Some time back I wrote about a Mazda 323 rally special. I think it is time to talk about another rally based sports car; The All Wheel Drive Toyota Celica GT-Four ST185. The ST185 is Toyota's most successful rally car. It won the WRC Driver's Championship in 1992, and the WRC Manufacturer's and Driver's Championships in 1993 and 1994.
We'll start with some history before I talk about driving it. The GT-Four 3S-GTE engine features an air-to-air intercooler and a single twin entry turbo. The JDM GT-Four has 225PS of power and 304Nm of torque. The Full-time 4WD system in the GT-Four has viscous coupling limited slip center differential and some models were equipped with a Torsen rear differential. The non JDM export market GT-Fours are wide-body with flared fenders (1990 onwards). The JDM GT-Four was also offered as normal body upon launch in 1989 and in August 1990, the wide body GT-Four A was added into the Japanese lineup.
The UK/EU model I had a chance to drive had 203PS and around 275Nm of torque. This was predictable of export versions of Japanese cars. During the late 1980s and early 1990s, catalytic converters were not equipped on Japanese Domestic Market cars and export versions usually have emissions control systems and these were power strangling. This was the practice in the good ol' days where engines made power without any hassle or pretense of being clean. You pump in petrol, the engine produces power. It was as straightforward as that in Japan and most of Asia back then. Of course, the United Kingdom being part of Europe had already started on emissions control.
The UK car I drove in '00 was owned by a good friend of mine. This rally special was brought back from the UK when he completed his studies there. Sometime in the late '90s my friends and I adored this car with the same reverence as the classic GC8 Subaru Impreza, the Lancia Delta Integrale and the Ford Escort Cosworth. It was one of those rally specials with scoops, spoilers and those big fat arches. These cars were the epitome of what a rally bound muscled sports car should look like and we ate it up everytime one passed by or when we saw a review of it in the magazines. So when we all grew up, graduated and started working, we wished for one of these as the car that we wanted to own. However, this pal of mine was luckier, he went to UK and managed to buy one for around £10,000 in 1996. In 1997 he came back and brought it back with him. Lucky bloke.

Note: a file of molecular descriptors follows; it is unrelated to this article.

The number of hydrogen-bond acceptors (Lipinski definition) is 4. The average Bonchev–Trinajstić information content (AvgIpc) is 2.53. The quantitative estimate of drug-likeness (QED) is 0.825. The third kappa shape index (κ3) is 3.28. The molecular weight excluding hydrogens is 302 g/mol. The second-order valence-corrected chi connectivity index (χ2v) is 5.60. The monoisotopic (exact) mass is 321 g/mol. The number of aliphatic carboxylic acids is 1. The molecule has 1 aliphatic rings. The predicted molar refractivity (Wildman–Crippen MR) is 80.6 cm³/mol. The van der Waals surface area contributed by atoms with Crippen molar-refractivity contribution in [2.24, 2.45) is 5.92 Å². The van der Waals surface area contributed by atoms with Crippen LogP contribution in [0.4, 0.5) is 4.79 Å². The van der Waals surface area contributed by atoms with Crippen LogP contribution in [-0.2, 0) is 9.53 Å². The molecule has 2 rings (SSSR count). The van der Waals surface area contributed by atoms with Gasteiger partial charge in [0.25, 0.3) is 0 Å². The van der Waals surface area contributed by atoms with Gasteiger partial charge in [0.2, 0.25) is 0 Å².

So we now get to the driving part of the article. So we know that when I was younger I adored the looks of this car and I put it on the same altar as the Subaru Impreza, the Lancia Integrale and one other Ford that while also fantastic, wasn't on my list of dream rally cars. Anyway, with those scoops, spoilers and wide arches it looked very butch. My friend changed the rims for 17in 215/40/17 tires so it looked better. The stock 16 205/50/16 looked very wimpy anyways. So it looked good.
But it was slow. It was. 200Bhp, 275Nm in that GT-Four was actually slow. With All Wheel Drive it felt so safe, so slow and so heavy. It is heavy as it weighs 1460kgs in export spec. The driving position was good, the steering was decently quick but due to the weight and the too sedately tuned engine (typical conservative tuning by Toyota) it isn't that quick on its feet. Compare this to an Impreza (type UK) at the time, only 1250kgs and around 208bhp you know what the problem was with this car. Weight. It will linearly move through a corner and all you have to do is just steer, without any drama whatsoever. It felt too slick and polished for its own good.
In fact, if you want a quite current Toyota model as a comparison, it feels like a Toyota Caldina GT-Four. A supposed sports wagon with the same turbo charged engine (255bhp) and around the same weight (1480kg). It feels like the Caldina GT-Four when accelerating. Very linear and without any explosive old school turbo lag. So that's not so good isn't it? In a normally aspirated car the throttle response is sweet, therefore balancing on the throttle is fun even with a lack of power. Here it's all or nothing. Throttle response in a turbo is limited to either off boost, and on-boost as at 70% throttle the turbo kicks in and it will feel exactly like if the throttle is mashed to the floor. But as the GT-Four was a heavy car, at full song it was still smooth and nonexplosive. You could actually fling this car into corners and it would just grip, grip, grip, understeer a little and grip some more and then get slightly bogged down with the grip as the torque isn't enough to really rocket you out of the corner. Not even going into a slight four wheel drift unless you're really, really fast. But that would make it too dangerous on normal roads. It has too much grip and too little grunt. Surprising for a 200bhp car. Nothing would really come out of it unless you are the kind of person who basically took a 80km/h corner at 140km/h, without braking. But that would kill you. And where's the enjoyment in that?
Actually this rally hero of mine was one of those cars that were disappointing to drive. It looked like a supermodel with curves in the right places and had a fabulous reputation yet it was too slick, too polished and too heavy to be a real drivers car. It felt more at ease as a Grand Tourer rather than an out and out sports car. I suppose the Toyota philosophy of quality had made their engineers over-engineer their cars during the late 1980s and 1990s. Maybe they over-engineered the GT-Four because it was meant to be a rally homologation model (but then again, Subaru kept it light). Whatever it was, the final outcome made the GT-Four what it is.
- Same as the car I drove, which was grey in colour.
- A Caldina GT-Four. This car accelerates like the ol' Celica. Except its an automatic